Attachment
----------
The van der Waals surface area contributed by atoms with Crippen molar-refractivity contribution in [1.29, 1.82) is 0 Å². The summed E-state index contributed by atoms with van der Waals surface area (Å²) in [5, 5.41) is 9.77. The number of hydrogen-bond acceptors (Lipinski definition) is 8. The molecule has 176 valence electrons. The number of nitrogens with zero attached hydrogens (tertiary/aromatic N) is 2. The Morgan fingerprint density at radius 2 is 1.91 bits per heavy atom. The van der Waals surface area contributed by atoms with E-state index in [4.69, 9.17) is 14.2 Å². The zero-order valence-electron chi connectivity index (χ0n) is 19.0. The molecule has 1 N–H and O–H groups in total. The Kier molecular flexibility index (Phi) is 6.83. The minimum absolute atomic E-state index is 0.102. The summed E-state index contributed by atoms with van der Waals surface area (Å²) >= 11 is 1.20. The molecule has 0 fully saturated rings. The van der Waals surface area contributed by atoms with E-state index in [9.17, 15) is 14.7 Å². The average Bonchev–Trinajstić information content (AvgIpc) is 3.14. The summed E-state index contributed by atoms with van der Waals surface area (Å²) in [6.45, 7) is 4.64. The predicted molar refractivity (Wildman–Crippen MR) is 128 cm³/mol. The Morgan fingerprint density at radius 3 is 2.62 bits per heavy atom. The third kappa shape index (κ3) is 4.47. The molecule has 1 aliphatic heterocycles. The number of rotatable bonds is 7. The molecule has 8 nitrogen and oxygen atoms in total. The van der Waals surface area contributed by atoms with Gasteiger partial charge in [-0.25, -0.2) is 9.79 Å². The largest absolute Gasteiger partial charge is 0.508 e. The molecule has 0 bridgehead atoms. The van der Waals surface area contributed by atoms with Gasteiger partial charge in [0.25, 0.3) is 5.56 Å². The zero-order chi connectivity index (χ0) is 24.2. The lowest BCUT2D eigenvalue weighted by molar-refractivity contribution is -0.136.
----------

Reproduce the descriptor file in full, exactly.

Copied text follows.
The van der Waals surface area contributed by atoms with Crippen molar-refractivity contribution in [1.29, 1.82) is 0 Å². The summed E-state index contributed by atoms with van der Waals surface area (Å²) in [5, 5.41) is 9.77. The number of hydrogen-bond acceptors (Lipinski definition) is 8. The molecule has 176 valence electrons. The number of nitrogens with zero attached hydrogens (tertiary/aromatic N) is 2. The Morgan fingerprint density at radius 2 is 1.91 bits per heavy atom. The van der Waals surface area contributed by atoms with E-state index in [4.69, 9.17) is 14.2 Å². The zero-order valence-electron chi connectivity index (χ0n) is 19.0. The molecule has 1 N–H and O–H groups in total. The Kier molecular flexibility index (Phi) is 6.83. The minimum absolute atomic E-state index is 0.102. The summed E-state index contributed by atoms with van der Waals surface area (Å²) >= 11 is 1.20. The molecule has 0 fully saturated rings. The van der Waals surface area contributed by atoms with E-state index in [9.17, 15) is 14.7 Å². The average Bonchev–Trinajstić information content (AvgIpc) is 3.14. The summed E-state index contributed by atoms with van der Waals surface area (Å²) in [6.45, 7) is 4.64. The predicted molar refractivity (Wildman–Crippen MR) is 128 cm³/mol. The Morgan fingerprint density at radius 3 is 2.62 bits per heavy atom. The third kappa shape index (κ3) is 4.47. The molecule has 1 aliphatic heterocycles. The number of rotatable bonds is 7. The molecule has 8 nitrogen and oxygen atoms in total. The van der Waals surface area contributed by atoms with Gasteiger partial charge in [-0.25, -0.2) is 9.79 Å². The largest absolute Gasteiger partial charge is 0.508 e. The molecule has 0 bridgehead atoms. The van der Waals surface area contributed by atoms with Gasteiger partial charge in [0.25, 0.3) is 5.56 Å². The zero-order chi connectivity index (χ0) is 24.2. The lowest BCUT2D eigenvalue weighted by molar-refractivity contribution is -0.136.